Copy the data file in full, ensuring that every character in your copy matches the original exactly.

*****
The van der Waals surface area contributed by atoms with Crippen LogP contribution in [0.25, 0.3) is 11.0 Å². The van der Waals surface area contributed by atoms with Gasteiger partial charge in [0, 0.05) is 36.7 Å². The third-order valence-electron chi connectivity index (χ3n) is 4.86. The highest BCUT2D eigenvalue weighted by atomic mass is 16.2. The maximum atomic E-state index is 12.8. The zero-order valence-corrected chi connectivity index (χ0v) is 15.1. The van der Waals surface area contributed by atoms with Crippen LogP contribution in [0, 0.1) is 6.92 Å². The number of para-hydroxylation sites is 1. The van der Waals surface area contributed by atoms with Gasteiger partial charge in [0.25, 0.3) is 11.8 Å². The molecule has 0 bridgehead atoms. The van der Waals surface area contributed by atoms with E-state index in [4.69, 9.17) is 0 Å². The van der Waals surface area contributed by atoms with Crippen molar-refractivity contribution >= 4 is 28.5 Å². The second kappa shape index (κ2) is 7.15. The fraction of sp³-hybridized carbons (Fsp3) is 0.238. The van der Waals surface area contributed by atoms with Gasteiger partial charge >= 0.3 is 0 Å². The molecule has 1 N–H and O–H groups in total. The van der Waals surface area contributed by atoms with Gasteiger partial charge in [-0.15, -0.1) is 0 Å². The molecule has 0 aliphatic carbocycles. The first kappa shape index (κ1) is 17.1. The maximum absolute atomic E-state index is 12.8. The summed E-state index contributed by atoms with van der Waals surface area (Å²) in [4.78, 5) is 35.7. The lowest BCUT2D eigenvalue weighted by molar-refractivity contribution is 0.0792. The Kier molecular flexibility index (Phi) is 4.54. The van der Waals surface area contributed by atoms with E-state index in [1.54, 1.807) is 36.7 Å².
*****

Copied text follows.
The van der Waals surface area contributed by atoms with Crippen LogP contribution in [0.25, 0.3) is 11.0 Å². The van der Waals surface area contributed by atoms with Gasteiger partial charge in [0, 0.05) is 36.7 Å². The third-order valence-electron chi connectivity index (χ3n) is 4.86. The highest BCUT2D eigenvalue weighted by atomic mass is 16.2. The maximum atomic E-state index is 12.8. The zero-order valence-corrected chi connectivity index (χ0v) is 15.1. The van der Waals surface area contributed by atoms with Crippen LogP contribution in [0, 0.1) is 6.92 Å². The number of para-hydroxylation sites is 1. The van der Waals surface area contributed by atoms with Gasteiger partial charge in [0.25, 0.3) is 11.8 Å². The molecule has 0 bridgehead atoms. The van der Waals surface area contributed by atoms with E-state index in [4.69, 9.17) is 0 Å². The van der Waals surface area contributed by atoms with Crippen molar-refractivity contribution >= 4 is 28.5 Å². The second kappa shape index (κ2) is 7.15. The fraction of sp³-hybridized carbons (Fsp3) is 0.238. The van der Waals surface area contributed by atoms with Gasteiger partial charge >= 0.3 is 0 Å². The molecule has 1 N–H and O–H groups in total. The van der Waals surface area contributed by atoms with Gasteiger partial charge in [-0.15, -0.1) is 0 Å². The molecule has 0 aliphatic carbocycles. The first kappa shape index (κ1) is 17.1. The maximum absolute atomic E-state index is 12.8. The summed E-state index contributed by atoms with van der Waals surface area (Å²) in [4.78, 5) is 35.7. The lowest BCUT2D eigenvalue weighted by molar-refractivity contribution is 0.0792. The Kier molecular flexibility index (Phi) is 4.54. The van der Waals surface area contributed by atoms with E-state index in [1.54, 1.807) is 36.7 Å².